A gripping thriller about a college professor who begins to suspect that his all-American neighborsmight be terrorists. Or is he just paranoid? An edge-of-your-seat journey that reveals how little we really know about the world around us.
Director Mark Pellington
Starring: Jeff Bridges, Tim Robbins with Joan Cusack, Hope Davis, Robert Gossett, Mason Gamble
I remember seeing a rough cut screening of this prior to release and loving it. It still holds up incredibly well today, and even has an interesting resonance in our current political climate with the alt-right and domestic terrorists seemingly more scary today than foreign ones.
This had a fantastic screenplay by Ehren Kruger which was brought to life by Mark Pellington with a fantastic cast.
While made on the cusp of the rise of the web there is a short segment where Jeff Bridges’ character does some basic internet stalking before jumping into microfiche stalking. The technology differences aren’t really terribly jarring and actually add to the plot in interesting ways.
Definitely a must see and worth re-watching again if you haven’t seen it recently.
Directed by Scott Speer. With Kathryn McCormick, Ryan Guzman, Cleopatra Coleman, Misha Gabriel Hamilton.
Emily arrives in Miami with aspirations to become a professional dancer. She sparks with Sean, the leader of a dance crew whose neighborhood is threatened by Emily's father's development plans.
I caught the tail end of Napoleon Dynamite and then found myself getting sucked into the next movie in the VH1 rotation.
This didn’t have the heart of the original, but had a cheesy enough plot to keep me engaged. And somehow they got Peter Gallagher to show up for it as well. It was a bit reminiscent of the schmarminess of Breakin’ 2: Electric Bugaloo.
I also managed to write about 2,000 words while watching it too, so at least I was productive.
The esteemed academic discusses Trump supporters who stay faithful to him even when he works against their material best interests and well-being.
Dr. Lakoff does a solid job of dissecting Trump’s communication style and providing some relatively solid advice to journalists and media outlets who aim to disrupt what Trump is attempting to accomplish. The discussion of morality and its role in our political system, albeit brief, was incredibly interesting.
In the last third of the interview, Lakoff provides an interesting reframing of much of the public/private case that Jacob Hacker and Paul Pierson make in their recent book American Amnesia.
I can see people like Jay Rosen and Keith Olbermann appreciating these interviews if they haven’t seen them.
This was so solid that I actually watched it a second time. It may also be time to dig into some of Lakoff’s other writings and research as well. Some of it I’ve read and seen before in general terms, but it’s probably worth delving into more directly.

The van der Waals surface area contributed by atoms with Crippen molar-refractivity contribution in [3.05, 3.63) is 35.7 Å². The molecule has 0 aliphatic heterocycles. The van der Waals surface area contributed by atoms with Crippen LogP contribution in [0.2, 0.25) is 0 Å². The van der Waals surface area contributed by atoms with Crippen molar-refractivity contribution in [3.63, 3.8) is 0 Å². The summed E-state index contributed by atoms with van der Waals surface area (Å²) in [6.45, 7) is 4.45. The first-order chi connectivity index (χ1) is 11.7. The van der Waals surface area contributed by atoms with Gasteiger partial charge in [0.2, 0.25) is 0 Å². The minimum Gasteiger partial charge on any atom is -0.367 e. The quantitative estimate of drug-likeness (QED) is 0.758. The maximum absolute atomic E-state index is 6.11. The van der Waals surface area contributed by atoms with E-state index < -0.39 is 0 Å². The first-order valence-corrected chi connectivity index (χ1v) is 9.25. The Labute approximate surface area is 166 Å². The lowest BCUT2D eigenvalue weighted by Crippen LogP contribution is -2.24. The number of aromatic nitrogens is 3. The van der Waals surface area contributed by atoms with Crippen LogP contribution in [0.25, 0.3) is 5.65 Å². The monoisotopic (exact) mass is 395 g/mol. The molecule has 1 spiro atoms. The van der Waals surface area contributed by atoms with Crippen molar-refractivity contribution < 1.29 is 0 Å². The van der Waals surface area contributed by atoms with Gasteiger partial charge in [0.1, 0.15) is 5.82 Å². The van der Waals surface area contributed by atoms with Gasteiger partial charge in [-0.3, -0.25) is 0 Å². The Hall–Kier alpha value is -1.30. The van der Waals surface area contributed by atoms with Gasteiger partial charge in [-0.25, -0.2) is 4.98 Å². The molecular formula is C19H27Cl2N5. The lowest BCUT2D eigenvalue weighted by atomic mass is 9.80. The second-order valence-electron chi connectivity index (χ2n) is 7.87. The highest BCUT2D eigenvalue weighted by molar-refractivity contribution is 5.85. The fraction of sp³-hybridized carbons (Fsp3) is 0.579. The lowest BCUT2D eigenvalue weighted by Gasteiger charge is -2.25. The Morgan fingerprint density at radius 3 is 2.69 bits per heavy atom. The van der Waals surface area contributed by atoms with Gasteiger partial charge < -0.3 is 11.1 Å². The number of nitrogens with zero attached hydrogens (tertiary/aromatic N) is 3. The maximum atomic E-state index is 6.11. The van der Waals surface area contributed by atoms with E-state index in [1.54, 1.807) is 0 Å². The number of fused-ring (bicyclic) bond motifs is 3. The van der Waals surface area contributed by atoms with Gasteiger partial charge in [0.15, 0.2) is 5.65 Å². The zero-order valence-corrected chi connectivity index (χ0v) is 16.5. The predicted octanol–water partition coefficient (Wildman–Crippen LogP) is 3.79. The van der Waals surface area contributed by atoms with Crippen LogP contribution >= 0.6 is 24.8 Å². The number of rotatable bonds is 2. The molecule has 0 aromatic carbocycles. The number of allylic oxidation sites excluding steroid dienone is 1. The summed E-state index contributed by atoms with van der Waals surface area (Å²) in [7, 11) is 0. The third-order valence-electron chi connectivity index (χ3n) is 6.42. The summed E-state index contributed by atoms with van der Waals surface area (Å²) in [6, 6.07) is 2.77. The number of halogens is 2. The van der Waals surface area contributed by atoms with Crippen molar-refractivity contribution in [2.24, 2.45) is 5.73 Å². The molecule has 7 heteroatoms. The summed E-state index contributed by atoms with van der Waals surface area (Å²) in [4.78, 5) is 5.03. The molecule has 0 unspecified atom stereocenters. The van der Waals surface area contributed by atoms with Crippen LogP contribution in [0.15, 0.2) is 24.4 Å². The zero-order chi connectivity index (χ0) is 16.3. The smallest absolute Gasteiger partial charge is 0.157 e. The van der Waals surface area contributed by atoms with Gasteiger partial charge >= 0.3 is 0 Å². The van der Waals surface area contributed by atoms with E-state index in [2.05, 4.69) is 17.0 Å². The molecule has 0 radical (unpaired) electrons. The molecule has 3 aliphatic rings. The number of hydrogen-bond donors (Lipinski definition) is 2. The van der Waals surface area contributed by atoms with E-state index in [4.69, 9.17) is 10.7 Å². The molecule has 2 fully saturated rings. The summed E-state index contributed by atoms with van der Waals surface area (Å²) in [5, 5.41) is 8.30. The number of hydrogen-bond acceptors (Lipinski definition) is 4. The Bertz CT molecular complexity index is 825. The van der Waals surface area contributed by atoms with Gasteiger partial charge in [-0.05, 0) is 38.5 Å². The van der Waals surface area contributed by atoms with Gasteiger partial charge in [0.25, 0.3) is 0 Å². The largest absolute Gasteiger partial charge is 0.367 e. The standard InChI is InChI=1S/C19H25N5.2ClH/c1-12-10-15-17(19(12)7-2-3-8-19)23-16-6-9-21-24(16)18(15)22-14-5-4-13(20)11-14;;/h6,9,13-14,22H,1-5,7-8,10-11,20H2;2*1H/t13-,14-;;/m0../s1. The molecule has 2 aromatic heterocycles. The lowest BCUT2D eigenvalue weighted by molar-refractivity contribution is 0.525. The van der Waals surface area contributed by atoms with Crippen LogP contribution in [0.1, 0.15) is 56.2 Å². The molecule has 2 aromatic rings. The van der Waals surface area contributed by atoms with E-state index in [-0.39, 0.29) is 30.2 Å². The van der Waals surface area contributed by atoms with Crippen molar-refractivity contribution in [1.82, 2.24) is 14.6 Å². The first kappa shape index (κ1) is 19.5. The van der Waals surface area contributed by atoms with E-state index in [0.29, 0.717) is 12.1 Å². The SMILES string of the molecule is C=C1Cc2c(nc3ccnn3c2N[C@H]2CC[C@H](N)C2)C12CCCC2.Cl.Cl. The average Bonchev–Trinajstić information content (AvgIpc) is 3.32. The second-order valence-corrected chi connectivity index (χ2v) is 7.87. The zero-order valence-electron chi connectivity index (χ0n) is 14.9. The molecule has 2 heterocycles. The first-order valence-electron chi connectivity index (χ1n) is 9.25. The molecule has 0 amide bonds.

Anthony Scaramucci joins the Trump administration, Trevor bids farewell to former White House Press Secretary Sean Spicer, and French Montana discusses "Jungle Rules."
Loved the Profiles in Tremendousness! Sad that I’m so far behind on episodes that when I’m watching the episode introducing “The Mooch” is the same day that he’s fired from The Apprentice: White House Edition.
The political expert and author discusses his latest book, The Despot’s Accomplice: How the West is Aiding & Abetting the Decline of Democracy.
Dr. Brian Klaas is an expert on global democracy, democratic transitions, American politics, Western foreign policy, political violence, and elections -- and the security and economic risks of all these challenges. Klaas is the author of The Despot's Accomplice: How the West is Aiding & Abetting the Decline of Democracy. He is a Fellow in Global and Comparative Politics at the London School of Economics. Klaas has advised governments, US political campaigns, the European Union, multi-billion dollar investors, international NGOs, and international politicians.
The journalist and author discusses her latest book, No is Not Enough: Resisting Trump’s Shock Politics and Winning the World We Need. Part 1 of 2.
Naomi Klein is an award-winning journalist, syndicated columnist and author of the international bestsellers, This Changes Everything: Capitalism vs The Climate (2014), The Shock Doctrine: The Rise of Disaster Capitalism (2007) and No Logo (2000).
In 2017, Klein became Senior Correspondent for The Intercept. She is also a Puffin Foundation Writing Fellow at The Nation Institute and contributor to the Nation Magazine. Recent articles have also appeared in The New York Times, The New Yorker, The Boston Globe, The Guardian, the London Review of Books and Le Monde.
Her latest book is called No is Not Enough: Resisting Trump's Shock Politics and Winning the World We Need.
An interesting little episode. I’m glad there are two parts, but I already find myself wishing there were three.
When an eternally optimistic koala puts on a singing competition to save his failing theater, animals across the city gather to step into the spotlight and chase their dreams!
Starring: Matthew McConaughey, Reese Witherspoon, Seth MacFarlane
Directors: Christophe Lourdelet, Garth Jennings
Writer: Garth Jennings
Runtime: 1 hour 48 minutes